Dream or nightmare? Seductively soft black leather,
scarred and twisted, the flayed edge catching your fingertips.
I'm at the craft stall last week when someone comes along, picks up a Knicker Drawer Note Book and drops it with an UGH!
Can't you make them out of something else? they asked, ignoring the whole modus operandi of my knicker drawer suite.
No, I cannot make them out of anything else, no matter how revolted you are, nor how much you shudder. Rather, I can, but I'm not going to. The covers of these delightfully unique keepsake books are made from skin.
Skin it must be. I already went through paper, cloth, card, a rubber hot water bottle, a photo frame and a piece of carpet, so forget it. Nothing has the beautiful touch-me-feel-me I need for this close-to-your-heart art but the skin of an animal. Yes, I know that includes baby cows. Also, goats, pigs, sheep, ostrich and - when I can get it - reindeer. I draw the line at tigers, cheetahs, gorillas and the rest of the endangered, but if it's farmed then it's fair game.
This is an oddity, I admit, being a vegetarian who spends most of her time vegan-by-accident. (We don't have a fridge and I need that for dairy.)
I gave up meat as I don't like the texture or taste of it, nor the idea of it in me, but I left a meat-and-two-veg culture behind me primarily when some of the delightful practices of intensive farming and the destination of mechanically-removed eyeball meat were made known to me, way back in the 1980s. That was that. I turned overnight, much as my stomach had done with the knowledge of what humans would happily do to another sentient creature, then eat the remains. From then on, it has been straightforward: the vegan-hippy chick-pea sub-culture of the ne'er-do-wells, faintly bonkers, and disarmingly barmy have been far better suited to my interests.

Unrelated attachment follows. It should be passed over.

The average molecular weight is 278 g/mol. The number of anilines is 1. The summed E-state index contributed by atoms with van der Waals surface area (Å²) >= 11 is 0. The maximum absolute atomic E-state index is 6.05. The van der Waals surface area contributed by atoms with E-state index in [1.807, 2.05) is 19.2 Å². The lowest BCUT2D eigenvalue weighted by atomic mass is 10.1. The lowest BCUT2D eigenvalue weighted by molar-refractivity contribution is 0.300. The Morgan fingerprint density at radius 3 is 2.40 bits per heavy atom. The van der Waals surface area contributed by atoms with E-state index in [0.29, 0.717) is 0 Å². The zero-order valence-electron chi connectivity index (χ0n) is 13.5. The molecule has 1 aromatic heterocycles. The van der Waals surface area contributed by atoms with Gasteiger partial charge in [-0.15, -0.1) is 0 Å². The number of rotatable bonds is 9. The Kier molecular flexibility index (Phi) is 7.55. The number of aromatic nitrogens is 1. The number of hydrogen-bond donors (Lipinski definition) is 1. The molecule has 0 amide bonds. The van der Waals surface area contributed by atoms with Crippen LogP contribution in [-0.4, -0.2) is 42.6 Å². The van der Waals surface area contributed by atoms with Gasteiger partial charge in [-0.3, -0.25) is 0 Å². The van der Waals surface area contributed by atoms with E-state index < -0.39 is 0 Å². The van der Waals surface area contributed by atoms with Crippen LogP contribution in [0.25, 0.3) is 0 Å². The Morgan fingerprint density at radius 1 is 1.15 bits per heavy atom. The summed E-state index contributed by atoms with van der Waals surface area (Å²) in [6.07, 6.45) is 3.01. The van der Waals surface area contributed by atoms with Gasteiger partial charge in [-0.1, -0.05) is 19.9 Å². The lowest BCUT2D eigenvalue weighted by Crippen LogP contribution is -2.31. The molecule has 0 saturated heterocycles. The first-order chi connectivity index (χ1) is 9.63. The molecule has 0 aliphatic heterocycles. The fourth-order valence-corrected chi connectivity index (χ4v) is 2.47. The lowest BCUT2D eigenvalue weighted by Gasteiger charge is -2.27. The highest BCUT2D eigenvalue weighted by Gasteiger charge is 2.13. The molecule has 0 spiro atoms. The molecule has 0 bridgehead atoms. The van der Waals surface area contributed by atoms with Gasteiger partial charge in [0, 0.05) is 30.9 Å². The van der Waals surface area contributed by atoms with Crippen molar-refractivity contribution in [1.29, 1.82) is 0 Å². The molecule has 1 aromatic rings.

Yet I happily admit to fondling that baby cow skin; shaping it, cutting it, puncturing it with needles to stitch around handmade papers. I like to work with the shape of the hide, preserving the frayed, flayed edge as part of my design.
But best of all is the texture and feel. Wrinkles and creases attract my fingertips; skin that is wrung through, holds twists and turns, ages, hollows, tears and stretches is perfect to feel and work. When I choose it, I'm looking to sense that soft responding pressure of squeeze, see the ways the skin bounces and eases back to shapes newly made or remembered from what went before.
I think this might be part of the attraction. Skin has a memory; it reminds me of experience. It does not for me presage mortalities or deaths gruesome, lingering, novelty or animal-procedural. Handling that baby cow hide, I do not think of death, but of life. Under touch, leather warms; you can smell the fragrance rise from it, you can see the folds. It takes on life. Skin is then perfect for a memory book; it is greater than any horrible or joyful experience you can lock away inside, and it makes your experience live on, albeit in another form.
Anyway, this must stand as my explanation to your revulsion. Knicker Drawer memories, fears, hopes, dreams, aspirations, dreads, the never-spoken, whatever you will - your need to save, explain, confess, enclose - I cannot offer you the cold, unfeeling wrapping of cloth, paper, or discarded hot water bottle. Accept the contradictions and the bits that make no sense. And know that I have limits. I don't use human.